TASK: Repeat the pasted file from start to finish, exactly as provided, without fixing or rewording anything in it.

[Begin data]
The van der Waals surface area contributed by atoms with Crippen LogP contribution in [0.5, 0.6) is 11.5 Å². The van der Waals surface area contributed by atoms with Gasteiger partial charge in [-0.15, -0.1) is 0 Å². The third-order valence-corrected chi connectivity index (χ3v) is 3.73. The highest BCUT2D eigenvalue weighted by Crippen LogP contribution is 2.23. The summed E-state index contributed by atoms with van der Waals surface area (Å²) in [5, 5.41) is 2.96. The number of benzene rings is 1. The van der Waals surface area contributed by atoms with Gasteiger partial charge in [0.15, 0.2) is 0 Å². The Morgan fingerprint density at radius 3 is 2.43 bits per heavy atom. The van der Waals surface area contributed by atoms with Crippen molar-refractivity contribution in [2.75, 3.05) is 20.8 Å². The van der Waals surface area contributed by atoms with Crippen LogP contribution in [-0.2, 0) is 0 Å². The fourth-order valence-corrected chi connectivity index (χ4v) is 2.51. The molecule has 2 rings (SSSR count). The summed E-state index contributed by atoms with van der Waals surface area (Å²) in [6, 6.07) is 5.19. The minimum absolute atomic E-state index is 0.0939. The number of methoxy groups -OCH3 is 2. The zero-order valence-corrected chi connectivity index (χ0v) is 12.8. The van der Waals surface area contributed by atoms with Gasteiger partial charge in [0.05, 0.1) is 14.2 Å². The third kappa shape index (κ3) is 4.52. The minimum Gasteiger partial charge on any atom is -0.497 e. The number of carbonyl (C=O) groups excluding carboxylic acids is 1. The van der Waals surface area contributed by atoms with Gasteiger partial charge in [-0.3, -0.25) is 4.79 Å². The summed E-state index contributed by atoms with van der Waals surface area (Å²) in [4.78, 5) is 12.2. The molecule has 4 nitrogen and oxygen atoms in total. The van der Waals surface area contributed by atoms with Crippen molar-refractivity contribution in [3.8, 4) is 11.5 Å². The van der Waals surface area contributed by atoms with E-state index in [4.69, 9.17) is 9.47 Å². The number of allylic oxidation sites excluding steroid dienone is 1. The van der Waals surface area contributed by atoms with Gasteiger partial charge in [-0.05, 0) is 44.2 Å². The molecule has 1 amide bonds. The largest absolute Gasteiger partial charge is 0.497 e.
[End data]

The van der Waals surface area contributed by atoms with Crippen LogP contribution in [0.5, 0.6) is 11.5 Å². The van der Waals surface area contributed by atoms with Gasteiger partial charge in [-0.15, -0.1) is 0 Å². The third-order valence-corrected chi connectivity index (χ3v) is 3.73. The highest BCUT2D eigenvalue weighted by Crippen LogP contribution is 2.23. The summed E-state index contributed by atoms with van der Waals surface area (Å²) in [5, 5.41) is 2.96. The number of benzene rings is 1. The van der Waals surface area contributed by atoms with Gasteiger partial charge in [0.15, 0.2) is 0 Å². The Morgan fingerprint density at radius 3 is 2.43 bits per heavy atom. The van der Waals surface area contributed by atoms with Crippen molar-refractivity contribution in [2.75, 3.05) is 20.8 Å². The van der Waals surface area contributed by atoms with Crippen LogP contribution in [-0.2, 0) is 0 Å². The fourth-order valence-corrected chi connectivity index (χ4v) is 2.51. The molecule has 2 rings (SSSR count). The summed E-state index contributed by atoms with van der Waals surface area (Å²) in [6, 6.07) is 5.19. The minimum absolute atomic E-state index is 0.0939. The number of methoxy groups -OCH3 is 2. The zero-order valence-corrected chi connectivity index (χ0v) is 12.8. The van der Waals surface area contributed by atoms with Gasteiger partial charge in [0.05, 0.1) is 14.2 Å². The third kappa shape index (κ3) is 4.52. The minimum Gasteiger partial charge on any atom is -0.497 e. The number of carbonyl (C=O) groups excluding carboxylic acids is 1. The van der Waals surface area contributed by atoms with Gasteiger partial charge in [-0.3, -0.25) is 4.79 Å². The summed E-state index contributed by atoms with van der Waals surface area (Å²) in [4.78, 5) is 12.2. The molecule has 4 nitrogen and oxygen atoms in total. The van der Waals surface area contributed by atoms with Crippen molar-refractivity contribution in [3.8, 4) is 11.5 Å². The van der Waals surface area contributed by atoms with E-state index in [4.69, 9.17) is 9.47 Å². The number of allylic oxidation sites excluding steroid dienone is 1. The van der Waals surface area contributed by atoms with Gasteiger partial charge in [-0.05, 0) is 44.2 Å². The molecule has 1 amide bonds. The largest absolute Gasteiger partial charge is 0.497 e.